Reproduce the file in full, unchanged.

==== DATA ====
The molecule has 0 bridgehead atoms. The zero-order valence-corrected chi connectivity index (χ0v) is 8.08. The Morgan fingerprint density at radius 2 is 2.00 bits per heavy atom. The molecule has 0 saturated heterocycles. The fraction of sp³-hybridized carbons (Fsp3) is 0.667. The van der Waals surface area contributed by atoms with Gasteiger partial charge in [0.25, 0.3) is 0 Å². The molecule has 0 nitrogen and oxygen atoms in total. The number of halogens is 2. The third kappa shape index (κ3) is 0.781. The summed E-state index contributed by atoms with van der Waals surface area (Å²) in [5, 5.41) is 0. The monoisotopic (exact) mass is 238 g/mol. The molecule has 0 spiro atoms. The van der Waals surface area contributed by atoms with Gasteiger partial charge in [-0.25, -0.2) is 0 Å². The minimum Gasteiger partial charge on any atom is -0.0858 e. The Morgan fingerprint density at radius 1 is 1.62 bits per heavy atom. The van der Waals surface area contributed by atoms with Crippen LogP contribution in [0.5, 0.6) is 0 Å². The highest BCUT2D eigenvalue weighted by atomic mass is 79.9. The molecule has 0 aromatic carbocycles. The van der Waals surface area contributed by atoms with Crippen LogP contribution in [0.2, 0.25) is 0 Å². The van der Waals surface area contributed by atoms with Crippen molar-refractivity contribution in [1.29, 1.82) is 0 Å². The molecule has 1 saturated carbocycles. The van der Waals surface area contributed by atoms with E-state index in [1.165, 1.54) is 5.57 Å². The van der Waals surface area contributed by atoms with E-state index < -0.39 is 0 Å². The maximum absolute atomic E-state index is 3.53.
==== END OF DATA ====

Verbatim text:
The molecule has 0 bridgehead atoms. The zero-order valence-corrected chi connectivity index (χ0v) is 8.08. The Morgan fingerprint density at radius 2 is 2.00 bits per heavy atom. The molecule has 0 saturated heterocycles. The fraction of sp³-hybridized carbons (Fsp3) is 0.667. The van der Waals surface area contributed by atoms with Gasteiger partial charge in [0.25, 0.3) is 0 Å². The molecule has 0 nitrogen and oxygen atoms in total. The number of halogens is 2. The third kappa shape index (κ3) is 0.781. The summed E-state index contributed by atoms with van der Waals surface area (Å²) in [5, 5.41) is 0. The monoisotopic (exact) mass is 238 g/mol. The molecule has 0 spiro atoms. The van der Waals surface area contributed by atoms with Gasteiger partial charge in [-0.25, -0.2) is 0 Å². The minimum Gasteiger partial charge on any atom is -0.0858 e. The Morgan fingerprint density at radius 1 is 1.62 bits per heavy atom. The van der Waals surface area contributed by atoms with Crippen LogP contribution in [0.5, 0.6) is 0 Å². The highest BCUT2D eigenvalue weighted by atomic mass is 79.9. The molecule has 0 aromatic carbocycles. The van der Waals surface area contributed by atoms with Crippen LogP contribution in [0.2, 0.25) is 0 Å². The van der Waals surface area contributed by atoms with Crippen molar-refractivity contribution in [1.29, 1.82) is 0 Å². The molecule has 1 saturated carbocycles. The van der Waals surface area contributed by atoms with E-state index in [1.165, 1.54) is 5.57 Å². The van der Waals surface area contributed by atoms with E-state index < -0.39 is 0 Å². The maximum absolute atomic E-state index is 3.53.